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http://dx.doi.org/10.1158/2159-8290.CD-20-0633DOI Listing
http://www.ncbi.nlm.nih.gov/pmc/articles/PMC8134763PMC
March 2021

Low Luminance Visual Acuity and Low Luminance Deficit in Choroideremia and RPGR-Associated Retinitis Pigmentosa.

Transl Vis Sci Technol 2021 02;10(2):28

Nuffield Laboratory of Ophthalmology, Nuffield Department of Clinical Neurosciences, University of Oxford, Oxford, UK.

Introduction: Choroideremia and RPGR-associated retinitis pigmentosa (RP) are two distinct inherited rod-cone degenerations, where good visual acuity (VA) is maintained until late disease stages, limiting its usefulness as a disease marker. Low luminance VA and low luminance deficit (standard VA minus low luminance VA) may be more sensitive visual function measures.

Methods: Standard VA was obtained using Early Treatment Diabetic Retinopathy Study letter charts (Precision Vision, Bloomington, IL, USA). Low luminance VA was assessed using a 2.0-log unit neutral density filter, with the same chart setup, without formal dark adaptation. Mean central retinal sensitivity was assessed using MAIA microperimetry (Centervue SpA, Padova, Italy). Optical coherence tomography imaging was attained with Heidelberg Eye Explorer software (Heidelberg Engineering, Heidelberg, Germany).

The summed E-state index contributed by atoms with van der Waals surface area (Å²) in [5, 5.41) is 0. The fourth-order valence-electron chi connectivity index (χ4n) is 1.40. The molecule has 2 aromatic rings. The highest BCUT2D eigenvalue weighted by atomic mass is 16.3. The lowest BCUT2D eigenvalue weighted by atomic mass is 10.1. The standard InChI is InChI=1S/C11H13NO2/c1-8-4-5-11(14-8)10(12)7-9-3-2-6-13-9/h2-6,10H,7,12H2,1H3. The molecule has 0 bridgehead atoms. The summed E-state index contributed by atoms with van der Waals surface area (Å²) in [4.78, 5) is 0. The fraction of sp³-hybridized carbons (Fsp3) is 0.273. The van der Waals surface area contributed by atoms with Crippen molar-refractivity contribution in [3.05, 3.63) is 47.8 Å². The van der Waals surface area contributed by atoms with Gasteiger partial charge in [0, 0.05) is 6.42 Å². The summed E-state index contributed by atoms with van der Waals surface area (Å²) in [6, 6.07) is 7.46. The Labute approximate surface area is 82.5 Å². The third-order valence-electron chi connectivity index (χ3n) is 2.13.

Results: Twenty-four male participants with confirmed pathogenic RPGR mutations, 44 male participants with confirmed pathogenic CHM mutations, and 62 age-matched controls underwent clinical assessment prior to clinical trial recruitment. Low luminance VA was significantly reduced in both disease groups compared to controls. The low luminance deficit correlated with microperimetry retinal sensitivity and ellipsoid zone width. Eleven participants with moderate VA had poor low luminance VA (subsequently a large low luminance deficit), no detectable microperimetry sensitivity, and severely constricted ellipsoid zone widths.